When Did Tempe's Mucho Gusto Get Boring?
When Mucho Gusto opened in 2005, it filled a Tempe dining gap with its modern, slightly upscale take on standard Mexican fare. Its success was due to the creativity of Chad Withycombe and Carlos Manriquez, the same duo that helped launch Atlas Bistro in its first inception, as a Southwest-inspired fine-dining restaurant.
Unfortunately, in the hospitality business, restaurant years are much like dog years, and though the atmosphere of Mucho Gusto has accepted the inevitable passage of time with grace, the culinary offerings have grown a bit stale.
Withycombe is still at the helm of Mucho Gusto, after buying out Manriquez's stake in the restaurant three years ago, but the charm of the initial menu — which I've sampled often, over the years — has grown blander with each new season. The original menu at Mucho Gusto demonstrated an aptitude for modifying south-of-the-border food with novel urban twists: tart pomegranate seeds in the guacamole, nutty-sweet tamarind margaritas, chorizo-laced adobo clams, and the caldo-style Colorado pork stew.
Some chef-inspired twists on traditional Mexican food are still present, since the recipes haven't changed much since Mucho Gusto's initial realization. The changes in the menu that have been made, Withycombe says, were done primarily to cater to public demand, by dropping some items (adobo clams, Colorado stew) that were much loved but not big sellers, and adding more crowd-pleasers like chimichangas, enchiladas, and kebabs (banderillas). It's sad to think that these changes dumbed down the menu at Mucho Gusto, but clearly some of the offerings do seem to have grown blander in an effort to cater to a broader audience.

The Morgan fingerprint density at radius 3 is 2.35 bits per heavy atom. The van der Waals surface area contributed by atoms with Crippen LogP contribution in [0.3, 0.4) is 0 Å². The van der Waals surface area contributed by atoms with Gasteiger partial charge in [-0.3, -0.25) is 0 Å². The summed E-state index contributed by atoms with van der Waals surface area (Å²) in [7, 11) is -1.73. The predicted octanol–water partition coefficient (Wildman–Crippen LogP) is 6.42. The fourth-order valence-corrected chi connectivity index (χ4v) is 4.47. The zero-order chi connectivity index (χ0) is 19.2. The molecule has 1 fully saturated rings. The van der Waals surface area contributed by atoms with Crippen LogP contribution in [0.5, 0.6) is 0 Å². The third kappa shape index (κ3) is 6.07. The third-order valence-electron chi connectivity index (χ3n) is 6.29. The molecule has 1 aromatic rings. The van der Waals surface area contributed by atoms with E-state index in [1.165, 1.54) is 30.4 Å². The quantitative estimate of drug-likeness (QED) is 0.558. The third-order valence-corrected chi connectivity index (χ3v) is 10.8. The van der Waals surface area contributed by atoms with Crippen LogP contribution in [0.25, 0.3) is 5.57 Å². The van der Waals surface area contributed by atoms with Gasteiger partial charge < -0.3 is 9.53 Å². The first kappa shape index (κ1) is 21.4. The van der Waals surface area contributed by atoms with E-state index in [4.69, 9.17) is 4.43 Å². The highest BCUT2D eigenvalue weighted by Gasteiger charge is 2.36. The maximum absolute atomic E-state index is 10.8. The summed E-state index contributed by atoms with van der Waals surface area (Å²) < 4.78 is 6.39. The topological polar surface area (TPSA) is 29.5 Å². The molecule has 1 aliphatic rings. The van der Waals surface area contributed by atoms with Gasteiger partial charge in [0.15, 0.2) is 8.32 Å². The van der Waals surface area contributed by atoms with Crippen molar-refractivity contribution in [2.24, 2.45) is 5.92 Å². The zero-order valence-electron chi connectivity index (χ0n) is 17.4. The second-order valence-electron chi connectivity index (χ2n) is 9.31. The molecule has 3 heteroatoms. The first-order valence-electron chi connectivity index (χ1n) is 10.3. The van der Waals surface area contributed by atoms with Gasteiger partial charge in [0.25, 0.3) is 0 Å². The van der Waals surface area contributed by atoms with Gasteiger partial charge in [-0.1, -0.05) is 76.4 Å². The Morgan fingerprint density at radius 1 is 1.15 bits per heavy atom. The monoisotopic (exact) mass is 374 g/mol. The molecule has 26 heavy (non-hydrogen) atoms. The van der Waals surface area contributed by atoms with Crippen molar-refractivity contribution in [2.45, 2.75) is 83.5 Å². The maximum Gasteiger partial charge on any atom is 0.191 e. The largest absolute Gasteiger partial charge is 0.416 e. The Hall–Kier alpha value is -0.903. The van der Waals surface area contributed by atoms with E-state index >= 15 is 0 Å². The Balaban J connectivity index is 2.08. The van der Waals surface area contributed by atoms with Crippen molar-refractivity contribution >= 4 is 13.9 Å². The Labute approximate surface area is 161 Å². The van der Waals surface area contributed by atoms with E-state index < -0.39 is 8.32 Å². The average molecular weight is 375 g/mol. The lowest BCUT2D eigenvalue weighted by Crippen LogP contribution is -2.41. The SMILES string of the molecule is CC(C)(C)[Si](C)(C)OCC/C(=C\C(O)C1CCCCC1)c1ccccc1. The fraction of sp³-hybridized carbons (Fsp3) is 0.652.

The entire menu also seems to have trended toward adding sweet flavors instead of spice, with ingredients like amaretto, Coca-Cola, vanilla, Grand Marnier, and fruit salsas. During my visits to Mucho Gusto, the sweetness was so pervasive in certain dishes that my companions and I were left craving some sort of acidity as a balance. And the entire menu is in desperate need of some serious chile-based heat. I understand dialing back the heat for Grandma, but for real lovers of Mexican food, a bit of burn never hurts.
This is particularly relevant in light of the prime location and warm, welcoming atmosphere at Mucho Gusto. It's just off Mill Avenue's beaten path and has an average entrée price point around $14; both help to keep students at bay and create a barrio-style eatery that caters to the more mature Tempe 'hood. A margarita (or two) on the rustic patio is an escape from the bustle of a crowded college town, and the laid-back environment is perfect for catching up with friends on a lazy Sunday afternoon.
The upscale cantina décor of Mucho Gusto hasn't changed much since its inception. The interior is accented by an abundance of dark wood and rich colors. The glow of votive candles peeks out between bead-fringed sconces, warming the environment with their soft light. Fernando Botero-inspired artwork enhances the atmosphere with colorful portrayals of exuberant and portly figures indulging in the richness of life, right down to their nude counterparts who grace the bathrooms.
This tasteful yet playful feeling transfers over to the spacious patio, with textured adobe-like stucco, wrought-iron accents, and tiny white lights twinkling around the exterior. The sprawling patio is almost as large as the interior of the restaurant, a fortunate thing considering the fact that our spring fever was full blown and we looked forward to al fresco eats.
The service was a pleasant surprise when we went, with a waitstaff that was able to make a confident recommendation from the menu and inquire just often enough so as not to be obtrusive. A certain sense of brusque entitlement among servers has been an unfortunate trend in recent years, but Mucho Gusto has definitely righted any past wrongs. Aside from a mysterious plate of guacamole that was never delivered to our table, the service was attentive and personable, and our water glasses never neared empty.